17 Feb 2018 //

Cholera Outbreak in Yemen — War and Diseases

“Yemen’s health workers are operating in impossible conditions. Thousands of people are sick, but there are not enough hospitals, not enough medicines, not enough clean water. These doctors and nurses are the backbone of the health response — without them we can do nothing in Yemen. They must be paid their wages so that they can continue to save lives.”

– Tedros Adhanom Ghebreyesus, the WHO director-general

Cholera outbreak in Yemen, currently the largest in the world, has shown its fangs among the population. Began in late October of 2016, this outbreak has given rise to 700,000 cases of cholera and has taken the life of more than 2000 people—in addition to 10.000 death occurred and more than 45.000 injured due to the conflict. To note, even before the conflict, Yemen was among the poorest of Arab countries.


A Condition Like You Never Seen Before: What it’s Like Living In Between Conflicts in Yemen

Figure 1. A Picture of a boy in Yemen, captured by the WHO Reference. http://www.who.int/entity/emergencies/yemen/yemen_cholera.jpg

Considered to be one of the most water-stressed countries in the world, Yemen is highly vulnerable to epidemic attack of cholera. This waterborne disease is transmitted through fecal-oral route—making the current exposure to droughts and lack access to clean water experienced by people of Yemen to be highly hazardous. It is estimated that 7 until 14 million, out of the total 25 million population, have been infected with cholera—creating a major need of health care assistance. Yet, destruction of about half of Yemen’s health care facilities has led to the limited delivery of health care; furthermore, 30.000 health care workers have not yet received their salaries during the past year and many have fled the country.

Blockade of rebel-controlled area has intensified the problems, where the flow of food, medical supplies and fuel are all detained. Bombing has led to the destruction of water and sanitation infrastructures. In addition, lack access to fuel has disrupted the management of water waste facilities and electricity to run the water. These problems, which are currently occurring in Yemen, have created a pool of 15 million people to have lack access to basic health care. Currently, it is estimated that there are at least 17 million people facing food insecurity, 7 million are at risk food shortage, and 2 million children are left malnourished.

Cholera — Why is it Dangerous and A Worldwide Response

Cholera is an acute infection of the gut that is caused by the ingestion of pathogenic bacteria called the Vibrio cholerae. It takes approximately 12 hours until 5 days until a person who has ingested contaminated food or water to develop any symptoms. Infection can lead to the occurrence of acute severe watery diarrhea, which if left untreated, may cause rapid dehydration. This disease may affect both children and adults and can be life-threatening, even only within hours after the onset of the symptoms.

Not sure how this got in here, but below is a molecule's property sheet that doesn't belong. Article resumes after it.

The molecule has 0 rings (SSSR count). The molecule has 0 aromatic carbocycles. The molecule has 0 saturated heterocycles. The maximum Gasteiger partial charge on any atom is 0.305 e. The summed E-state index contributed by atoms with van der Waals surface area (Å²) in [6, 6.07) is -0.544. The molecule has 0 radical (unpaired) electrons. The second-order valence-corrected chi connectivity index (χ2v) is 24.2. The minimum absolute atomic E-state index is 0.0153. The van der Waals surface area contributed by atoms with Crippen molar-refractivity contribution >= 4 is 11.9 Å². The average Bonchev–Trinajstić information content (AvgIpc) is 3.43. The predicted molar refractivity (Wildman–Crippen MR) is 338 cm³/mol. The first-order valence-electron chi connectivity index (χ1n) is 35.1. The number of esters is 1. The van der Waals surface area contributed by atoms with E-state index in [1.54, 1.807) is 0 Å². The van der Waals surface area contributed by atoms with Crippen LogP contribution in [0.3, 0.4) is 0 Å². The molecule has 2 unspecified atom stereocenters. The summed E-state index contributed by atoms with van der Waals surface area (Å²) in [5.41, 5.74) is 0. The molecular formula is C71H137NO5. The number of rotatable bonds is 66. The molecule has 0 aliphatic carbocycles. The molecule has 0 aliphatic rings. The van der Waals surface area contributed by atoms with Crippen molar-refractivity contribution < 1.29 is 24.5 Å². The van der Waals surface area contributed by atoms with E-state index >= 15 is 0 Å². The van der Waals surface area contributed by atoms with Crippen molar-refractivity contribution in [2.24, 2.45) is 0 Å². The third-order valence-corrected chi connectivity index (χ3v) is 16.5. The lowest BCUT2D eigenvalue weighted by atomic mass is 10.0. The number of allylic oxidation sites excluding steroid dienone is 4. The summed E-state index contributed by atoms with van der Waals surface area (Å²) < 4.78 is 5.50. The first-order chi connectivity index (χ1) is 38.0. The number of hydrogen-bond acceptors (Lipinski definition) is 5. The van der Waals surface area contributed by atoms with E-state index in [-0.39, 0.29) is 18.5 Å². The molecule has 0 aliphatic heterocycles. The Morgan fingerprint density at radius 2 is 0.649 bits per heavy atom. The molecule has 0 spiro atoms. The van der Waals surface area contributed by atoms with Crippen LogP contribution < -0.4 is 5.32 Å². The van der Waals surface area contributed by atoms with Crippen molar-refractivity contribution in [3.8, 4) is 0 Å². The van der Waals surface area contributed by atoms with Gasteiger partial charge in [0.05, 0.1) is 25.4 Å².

Worldwide, it is estimated that this disease has caused up to 143.000 death per year. The transmission of this disease is closely related to inadequate access to clean water and safe sanitation, thus showing the reason why conditions of living currently faced by the Yemen people have made them extremely vulnerable to cholera infections.

In response to this hazardous state faced by war-ravaged countries, WHO, UNICEF, other international agencies, non-governmental organizations, and Yemeni health care providers have been trying to provide better care for patients and limit the overall case fatality rate of reported cholera cases until 0.5%. Other efforts include supplying chlorinated water, restoring operations of the water-treatment plants, providing hygiene kits and training of water-sanitation-hygiene behaviors in attempt to prevent future infection of cholera.

Oral Cholera Vaccines (OCVs) are now internationally accepted as a regimen for controlling epidemic and endemic threats. Management of these vaccines are handled by the International Societies of the Red Cross and Red Crescent, UNICEF, WHO, and Doctors without Borders (Médecins sans Frontières), with WHO as the secretariat, and funded by Gavi, the vaccine alliance. This stockpile of vaccines has been allocated to many places around the world to control of endemic and epidemic cases, some of which include Africa, Asia, Haiti and the Middle East.


Request of the OCVs had been made on behalf of Yemen in the late of June 2017. As many as 3.4 million stocks were proposed, and the decision was made to release 1 million—of which are currently the largest doses ever made in its 4-year history. However, several weeks later the request was retracted. The reason is due to the consideration made in a meeting in Sana’a, attended by local ministries and the United Nations as well as other aid agencies; explaining that the resource would be better spent on existing preventive and therapeutic approaches, as mass immunization would be logistically difficult in the current setting. Moreover, the impact produced would be minimal since the epidemic had spread so widely—with a total of 25 million population, where roughly 7 until 14 million have been infected, a million dose would be far too few to bring optimal impact in controlling the nationwide cases of cholera.



  1. Qadri F, Islam T, Clemens J. Cholera in Yemen — An Old Foe Rearing Its Ugly Head. New England Journal of Medicine. 2017;377(21):2005-2007.
  2. 10 facts on cholera [Internet]. World Health Organization. 2017 [cited 10 December 2017]. Available from: http://www.who.int/features/factfiles/cholera/en/


Alessa Fahira
Indonesia One Health University Network
Communication and Networking Team

As the director of that https://dissertationauthors.com/ project, I feel strongly that creationism has no place in science class.